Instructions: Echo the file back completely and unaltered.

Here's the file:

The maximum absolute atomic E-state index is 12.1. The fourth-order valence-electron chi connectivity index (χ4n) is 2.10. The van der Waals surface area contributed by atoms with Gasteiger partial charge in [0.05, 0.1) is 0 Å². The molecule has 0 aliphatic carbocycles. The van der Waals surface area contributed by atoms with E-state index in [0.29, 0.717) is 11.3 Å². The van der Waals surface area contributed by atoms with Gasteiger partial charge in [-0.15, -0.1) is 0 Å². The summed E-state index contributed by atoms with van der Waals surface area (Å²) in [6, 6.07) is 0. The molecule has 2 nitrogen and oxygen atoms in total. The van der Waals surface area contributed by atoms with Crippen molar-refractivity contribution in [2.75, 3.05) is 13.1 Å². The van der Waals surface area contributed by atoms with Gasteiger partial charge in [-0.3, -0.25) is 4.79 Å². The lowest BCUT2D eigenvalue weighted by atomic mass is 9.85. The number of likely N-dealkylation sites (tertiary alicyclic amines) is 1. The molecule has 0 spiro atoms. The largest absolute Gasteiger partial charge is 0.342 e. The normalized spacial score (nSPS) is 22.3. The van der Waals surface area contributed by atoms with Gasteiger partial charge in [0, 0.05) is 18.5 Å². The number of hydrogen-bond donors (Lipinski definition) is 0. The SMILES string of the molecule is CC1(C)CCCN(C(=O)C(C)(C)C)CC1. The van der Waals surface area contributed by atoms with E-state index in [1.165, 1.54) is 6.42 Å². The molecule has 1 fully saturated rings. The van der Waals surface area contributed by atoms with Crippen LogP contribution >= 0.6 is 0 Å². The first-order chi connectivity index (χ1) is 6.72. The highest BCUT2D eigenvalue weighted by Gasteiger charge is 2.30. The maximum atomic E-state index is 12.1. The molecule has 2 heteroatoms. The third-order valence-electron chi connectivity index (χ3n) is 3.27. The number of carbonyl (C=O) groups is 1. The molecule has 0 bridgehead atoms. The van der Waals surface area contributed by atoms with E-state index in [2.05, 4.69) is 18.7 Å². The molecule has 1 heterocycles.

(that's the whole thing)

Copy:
The maximum absolute atomic E-state index is 12.1. The fourth-order valence-electron chi connectivity index (χ4n) is 2.10. The van der Waals surface area contributed by atoms with Gasteiger partial charge in [0.05, 0.1) is 0 Å². The molecule has 0 aliphatic carbocycles. The van der Waals surface area contributed by atoms with E-state index in [0.29, 0.717) is 11.3 Å². The van der Waals surface area contributed by atoms with Gasteiger partial charge in [-0.15, -0.1) is 0 Å². The summed E-state index contributed by atoms with van der Waals surface area (Å²) in [6, 6.07) is 0. The molecule has 2 nitrogen and oxygen atoms in total. The van der Waals surface area contributed by atoms with Crippen molar-refractivity contribution in [2.75, 3.05) is 13.1 Å². The van der Waals surface area contributed by atoms with Gasteiger partial charge in [-0.3, -0.25) is 4.79 Å². The lowest BCUT2D eigenvalue weighted by atomic mass is 9.85. The number of likely N-dealkylation sites (tertiary alicyclic amines) is 1. The molecule has 0 spiro atoms. The largest absolute Gasteiger partial charge is 0.342 e. The normalized spacial score (nSPS) is 22.3. The van der Waals surface area contributed by atoms with Gasteiger partial charge in [0, 0.05) is 18.5 Å². The number of hydrogen-bond donors (Lipinski definition) is 0. The SMILES string of the molecule is CC1(C)CCCN(C(=O)C(C)(C)C)CC1. The van der Waals surface area contributed by atoms with E-state index in [1.165, 1.54) is 6.42 Å². The molecule has 1 fully saturated rings. The van der Waals surface area contributed by atoms with Crippen LogP contribution >= 0.6 is 0 Å². The first-order chi connectivity index (χ1) is 6.72. The highest BCUT2D eigenvalue weighted by Gasteiger charge is 2.30. The maximum atomic E-state index is 12.1. The molecule has 2 heteroatoms. The third-order valence-electron chi connectivity index (χ3n) is 3.27. The number of carbonyl (C=O) groups is 1. The molecule has 0 bridgehead atoms. The van der Waals surface area contributed by atoms with E-state index in [2.05, 4.69) is 18.7 Å². The molecule has 1 heterocycles.